The health system in the industrialized countries is making progress. London statisticians have evaluated current figures and come to the conclusion that life expectancy could rise to over 90 years by 2030. The number of cancer deaths is also decreasing.
As inhabitants of the industrialized countries, our children could become significantly older than our parents and grandparents. A team of researchers led by Vasilis Kontis of Imperial College in London has evaluated current health data from 35 countries and comes to the conclusion By 2030, the average life expectancy in some nations could rise to over 90 years. The difference between the sexes is also becoming smaller. If women have lived significantly longer than men up to now, the researchers’ calculations indicate that this gap will slowly close in the future. For men, life expectancy will increase with 85 percent probability, for women with 65 percent.
However, there are regional differences. Girls born in Germany in 2016 have a life expectancy of 83 years according to the Federal Statistical Office. According to the new forecast, this figure could rise to 86 years by 2030. Her brothers, who currently live to be around 78 years old, could then reach 82 years on average.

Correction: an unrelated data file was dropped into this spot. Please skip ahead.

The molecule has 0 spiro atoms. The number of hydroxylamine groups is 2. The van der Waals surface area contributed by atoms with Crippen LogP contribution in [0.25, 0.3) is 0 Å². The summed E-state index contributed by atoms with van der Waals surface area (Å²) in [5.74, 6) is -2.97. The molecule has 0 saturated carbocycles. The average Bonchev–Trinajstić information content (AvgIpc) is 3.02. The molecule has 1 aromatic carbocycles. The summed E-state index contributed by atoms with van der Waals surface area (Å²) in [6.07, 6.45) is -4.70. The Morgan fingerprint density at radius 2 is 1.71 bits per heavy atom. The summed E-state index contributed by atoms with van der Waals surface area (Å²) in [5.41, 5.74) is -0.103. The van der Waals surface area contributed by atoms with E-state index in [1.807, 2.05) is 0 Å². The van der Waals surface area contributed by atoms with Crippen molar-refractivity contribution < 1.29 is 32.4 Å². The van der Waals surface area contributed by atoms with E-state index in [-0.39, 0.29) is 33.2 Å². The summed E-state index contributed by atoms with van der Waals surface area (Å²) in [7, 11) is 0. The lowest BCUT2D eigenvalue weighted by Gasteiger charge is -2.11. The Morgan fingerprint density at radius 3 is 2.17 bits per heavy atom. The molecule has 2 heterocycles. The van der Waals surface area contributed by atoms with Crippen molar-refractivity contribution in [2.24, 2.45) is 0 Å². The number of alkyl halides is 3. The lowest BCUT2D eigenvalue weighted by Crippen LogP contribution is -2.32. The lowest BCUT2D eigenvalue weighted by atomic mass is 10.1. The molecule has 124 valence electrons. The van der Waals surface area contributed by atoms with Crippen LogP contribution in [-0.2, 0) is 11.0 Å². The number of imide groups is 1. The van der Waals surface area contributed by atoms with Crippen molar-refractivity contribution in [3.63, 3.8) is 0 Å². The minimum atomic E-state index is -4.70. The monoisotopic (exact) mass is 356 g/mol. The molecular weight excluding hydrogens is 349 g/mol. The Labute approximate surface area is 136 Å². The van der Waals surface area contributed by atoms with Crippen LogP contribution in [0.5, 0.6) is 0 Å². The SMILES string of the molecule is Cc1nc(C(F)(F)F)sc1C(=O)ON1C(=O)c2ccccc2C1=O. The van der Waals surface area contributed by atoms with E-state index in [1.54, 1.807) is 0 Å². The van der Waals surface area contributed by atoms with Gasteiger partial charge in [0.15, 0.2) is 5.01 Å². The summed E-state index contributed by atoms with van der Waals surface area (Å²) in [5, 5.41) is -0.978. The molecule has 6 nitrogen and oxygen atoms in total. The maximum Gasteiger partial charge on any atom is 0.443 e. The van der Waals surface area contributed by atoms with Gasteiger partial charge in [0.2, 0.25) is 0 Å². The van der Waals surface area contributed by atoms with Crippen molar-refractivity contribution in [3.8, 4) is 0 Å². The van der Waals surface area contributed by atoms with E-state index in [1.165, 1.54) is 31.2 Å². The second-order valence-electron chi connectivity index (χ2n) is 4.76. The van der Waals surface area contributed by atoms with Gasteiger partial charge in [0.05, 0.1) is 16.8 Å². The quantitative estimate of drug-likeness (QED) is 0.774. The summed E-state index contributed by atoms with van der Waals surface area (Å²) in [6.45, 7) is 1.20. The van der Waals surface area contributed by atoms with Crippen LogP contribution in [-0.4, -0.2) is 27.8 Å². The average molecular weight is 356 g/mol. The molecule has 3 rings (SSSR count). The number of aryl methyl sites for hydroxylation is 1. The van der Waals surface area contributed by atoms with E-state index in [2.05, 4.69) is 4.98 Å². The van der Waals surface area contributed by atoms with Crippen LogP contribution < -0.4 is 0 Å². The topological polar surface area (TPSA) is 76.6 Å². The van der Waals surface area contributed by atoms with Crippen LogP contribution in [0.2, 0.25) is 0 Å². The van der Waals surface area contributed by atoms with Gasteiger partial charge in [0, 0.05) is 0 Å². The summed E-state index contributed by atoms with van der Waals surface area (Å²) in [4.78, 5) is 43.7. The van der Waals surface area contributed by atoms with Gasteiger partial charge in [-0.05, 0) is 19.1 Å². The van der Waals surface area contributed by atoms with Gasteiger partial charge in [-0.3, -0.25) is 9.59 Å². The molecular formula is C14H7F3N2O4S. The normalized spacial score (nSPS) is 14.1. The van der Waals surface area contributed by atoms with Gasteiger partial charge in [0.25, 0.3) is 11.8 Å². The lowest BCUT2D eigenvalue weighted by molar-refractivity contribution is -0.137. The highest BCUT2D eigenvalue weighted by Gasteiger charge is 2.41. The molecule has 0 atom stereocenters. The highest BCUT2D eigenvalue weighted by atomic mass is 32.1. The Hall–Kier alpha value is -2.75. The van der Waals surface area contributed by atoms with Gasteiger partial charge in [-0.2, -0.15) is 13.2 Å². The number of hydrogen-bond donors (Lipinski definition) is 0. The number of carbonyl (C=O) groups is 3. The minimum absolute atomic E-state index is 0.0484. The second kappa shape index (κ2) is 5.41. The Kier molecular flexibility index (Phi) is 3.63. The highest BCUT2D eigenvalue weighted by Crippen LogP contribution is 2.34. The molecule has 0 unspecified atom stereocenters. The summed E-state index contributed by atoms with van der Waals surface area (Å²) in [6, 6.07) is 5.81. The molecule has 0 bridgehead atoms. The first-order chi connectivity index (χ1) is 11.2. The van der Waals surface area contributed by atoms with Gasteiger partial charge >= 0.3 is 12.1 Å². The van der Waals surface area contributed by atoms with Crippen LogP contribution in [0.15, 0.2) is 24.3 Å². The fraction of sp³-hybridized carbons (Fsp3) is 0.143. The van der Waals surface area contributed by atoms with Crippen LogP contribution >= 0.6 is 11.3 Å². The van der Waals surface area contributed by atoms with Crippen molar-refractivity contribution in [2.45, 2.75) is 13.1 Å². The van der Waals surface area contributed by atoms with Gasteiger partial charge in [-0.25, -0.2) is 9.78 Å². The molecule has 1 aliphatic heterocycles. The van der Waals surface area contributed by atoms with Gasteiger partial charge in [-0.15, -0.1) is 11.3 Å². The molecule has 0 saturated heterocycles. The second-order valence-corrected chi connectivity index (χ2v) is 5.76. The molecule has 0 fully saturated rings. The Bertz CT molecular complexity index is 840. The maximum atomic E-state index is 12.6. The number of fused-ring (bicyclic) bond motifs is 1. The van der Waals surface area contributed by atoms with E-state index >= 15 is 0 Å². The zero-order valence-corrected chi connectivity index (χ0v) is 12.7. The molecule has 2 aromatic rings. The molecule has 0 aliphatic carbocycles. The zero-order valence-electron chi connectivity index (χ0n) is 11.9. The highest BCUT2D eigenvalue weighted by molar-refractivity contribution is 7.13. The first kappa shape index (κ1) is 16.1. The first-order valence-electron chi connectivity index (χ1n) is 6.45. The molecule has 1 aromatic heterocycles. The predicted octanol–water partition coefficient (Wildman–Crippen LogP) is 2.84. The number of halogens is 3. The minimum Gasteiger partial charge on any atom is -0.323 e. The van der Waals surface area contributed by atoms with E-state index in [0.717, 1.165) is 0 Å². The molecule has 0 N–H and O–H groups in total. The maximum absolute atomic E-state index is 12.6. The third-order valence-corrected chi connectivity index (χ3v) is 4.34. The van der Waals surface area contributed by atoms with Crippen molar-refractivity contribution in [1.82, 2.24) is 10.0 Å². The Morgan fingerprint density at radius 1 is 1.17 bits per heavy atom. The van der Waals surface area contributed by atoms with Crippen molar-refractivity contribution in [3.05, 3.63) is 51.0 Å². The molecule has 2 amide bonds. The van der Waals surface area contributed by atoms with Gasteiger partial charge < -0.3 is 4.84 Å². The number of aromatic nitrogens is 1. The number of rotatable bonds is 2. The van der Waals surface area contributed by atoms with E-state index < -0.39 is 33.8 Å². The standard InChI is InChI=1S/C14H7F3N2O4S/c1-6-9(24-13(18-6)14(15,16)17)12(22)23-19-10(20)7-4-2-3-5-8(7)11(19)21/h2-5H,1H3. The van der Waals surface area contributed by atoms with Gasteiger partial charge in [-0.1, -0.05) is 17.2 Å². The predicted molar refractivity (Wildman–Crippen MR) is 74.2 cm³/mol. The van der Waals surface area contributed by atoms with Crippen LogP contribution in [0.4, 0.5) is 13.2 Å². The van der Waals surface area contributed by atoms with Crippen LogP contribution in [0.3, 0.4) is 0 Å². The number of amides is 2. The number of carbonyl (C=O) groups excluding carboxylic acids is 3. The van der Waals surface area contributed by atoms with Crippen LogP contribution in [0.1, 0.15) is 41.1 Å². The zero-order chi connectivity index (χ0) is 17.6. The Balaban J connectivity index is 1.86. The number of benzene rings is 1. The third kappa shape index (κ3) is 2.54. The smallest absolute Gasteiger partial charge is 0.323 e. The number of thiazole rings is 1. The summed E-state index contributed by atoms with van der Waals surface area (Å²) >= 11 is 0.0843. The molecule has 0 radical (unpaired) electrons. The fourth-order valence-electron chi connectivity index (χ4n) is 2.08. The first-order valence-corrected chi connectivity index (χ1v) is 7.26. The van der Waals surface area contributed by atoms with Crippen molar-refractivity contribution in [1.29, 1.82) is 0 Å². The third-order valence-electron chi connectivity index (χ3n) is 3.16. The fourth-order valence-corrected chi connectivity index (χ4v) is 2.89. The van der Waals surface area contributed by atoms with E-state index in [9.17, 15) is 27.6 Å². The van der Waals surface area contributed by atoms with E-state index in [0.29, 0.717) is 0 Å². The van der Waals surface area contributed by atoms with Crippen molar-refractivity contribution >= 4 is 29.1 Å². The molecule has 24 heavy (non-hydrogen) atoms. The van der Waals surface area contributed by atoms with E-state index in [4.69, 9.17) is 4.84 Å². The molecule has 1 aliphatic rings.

According to the researchers, South Korean women will reach peak values. There is a 57 percent probability that their average life expectancy will rise to over 90 years. According to the researchers, French, Spanish and Japanese women will reach a similar age. The fact that women in the countries studied are getting older than men is mainly due to the fact that men there more often suffer fatal injuries and more often display behaviours such as smoking that increase their risk of diseases such as lung cancer and cardiovascular disease. Overall, the figures from the London statisticians show that life expectancy is increasing much faster than previously assumed.
The results of a group of researchers from Italy, Switzerland and the USA also fit this picture. In the journal Annals of Oncology, they report that the number of deaths from cancer in the EU is decreasing considerably. According to the study, around 1.3 million Europeans will die from tumours in 2017. Compared to 2012, 8 percent fewer men will be affected. For women, however, the figure is only 4 percent.
The researchers explain the difference with the fact that among the younger women there were more smokers than in the previous generation. That is why the lung cancer rate among them has increased. This type of cancer alone causes about 20 percent of all deaths in the EU.